I took the e-file to Covey’s, the Printer on Prospect Street, Fredericton, on Monday. On Tuesday, Jared set up the files for printing, and I received the book on Thursday morning – nice and early. What an incredible turn around. The writing time-frame is interesting too. Geoff painted and posted. I wrote. The whole thing came together in less than a month. It just shows what inspiration, collaboration, and hard work can do. Here is a poem (# 17) from the book.

17

This year’s snow is not last year’s snow.
Tell me, if you know,
where did last year’s snowfall go?

These flowers you paint,
they are not last year’s flowers.

Time flows and the world renews itself.
It may seem the same, but it’s not.
Nor are you the same. How could you be?

You too have renewed yourself,
grown, like these flowers you paint,
these flowers that will wither and perish
to lie buried beneath fresh snow.

You cannot walk in the same river twice.
Nor can you paint the same flower
once it has withered and gone.
The flowers you paint can never be
the ones you painted before.

Click on this link for Roger’s reading on Anchor.
The Water Tower

Ghosts

Ghosts

Who are they, these ghosts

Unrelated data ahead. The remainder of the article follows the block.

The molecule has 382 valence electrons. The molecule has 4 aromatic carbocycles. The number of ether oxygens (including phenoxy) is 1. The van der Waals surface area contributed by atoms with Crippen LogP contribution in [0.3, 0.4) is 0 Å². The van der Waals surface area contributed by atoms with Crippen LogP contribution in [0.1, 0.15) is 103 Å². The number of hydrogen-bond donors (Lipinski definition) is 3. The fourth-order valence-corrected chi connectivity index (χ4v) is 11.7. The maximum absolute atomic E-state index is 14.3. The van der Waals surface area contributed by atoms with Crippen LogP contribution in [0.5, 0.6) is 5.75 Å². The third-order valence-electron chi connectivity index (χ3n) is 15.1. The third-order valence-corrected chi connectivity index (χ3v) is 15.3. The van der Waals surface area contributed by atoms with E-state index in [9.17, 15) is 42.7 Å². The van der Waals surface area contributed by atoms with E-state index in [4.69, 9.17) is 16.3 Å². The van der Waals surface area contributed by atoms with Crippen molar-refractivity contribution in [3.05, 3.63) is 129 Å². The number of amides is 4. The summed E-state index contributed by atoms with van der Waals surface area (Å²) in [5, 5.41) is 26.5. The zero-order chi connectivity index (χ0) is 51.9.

who flit into our lives
and leave us foundering
in treacherous waters
as we search for
enlightenment and meaning?

Why do they return,
revenants, to disturb
our peace and quiet,
and to trouble our sleep.

Who are they?
So deep, so distant,
we no longer know them.
Memory’s fish-hook
cannot snag them,
cannot haul them
back into daylight reality
far from night’s net
of silvery dreams.

Click here for Roger’s reading on Anchor.
Ghosts

Comment: I read the poem out loud, copied it to Anchor and Spotify, then found I didn’t like the way it sounded. So, I rewrote it. That accounts for the difference between the sound recording and the revised written text. Fun and games.

Empty Nest

Empty Nest

X marks the spot
where the energy ran out,
the moment when the tide turned
and water ebbed instead of flowing.

A place… a time…the sudden scent
not of presence, but of absence.
The absence of movement,
noise, of that other body
that once walked the rooms,
floors, opening and shutting doors,
windows, a robin’s whistle,
a thrush’s trilled song…
gone now, gone, all gone.

We drift through silent sadness,
avoid each other’s eyes,
sit with our heads in our hands
or knit our fingers together
in desperate gestures
that express our emptiness,
the emptiness of an empty nest…

Click here for Roger’s reading on Anchor.
Empty Nest

Gilt Trip

Gilt Trip

A walking gilt trip
and the woes of the journey
packed into the old kit bag
that bends your back
and weighs down your shoulders.

Take care lest you stumble,
for if you stumble
you will surely fall, and every fall
is a precipice that will never allow you
to get back up again.

Where is the stranger, the faceless one,
the as-yet-unknown one who will care
just because he cares and will help you
stand up once more on your own two feet?

Take root where you stand.
Plant your feet solidly into the ground.
The winds of change will blow,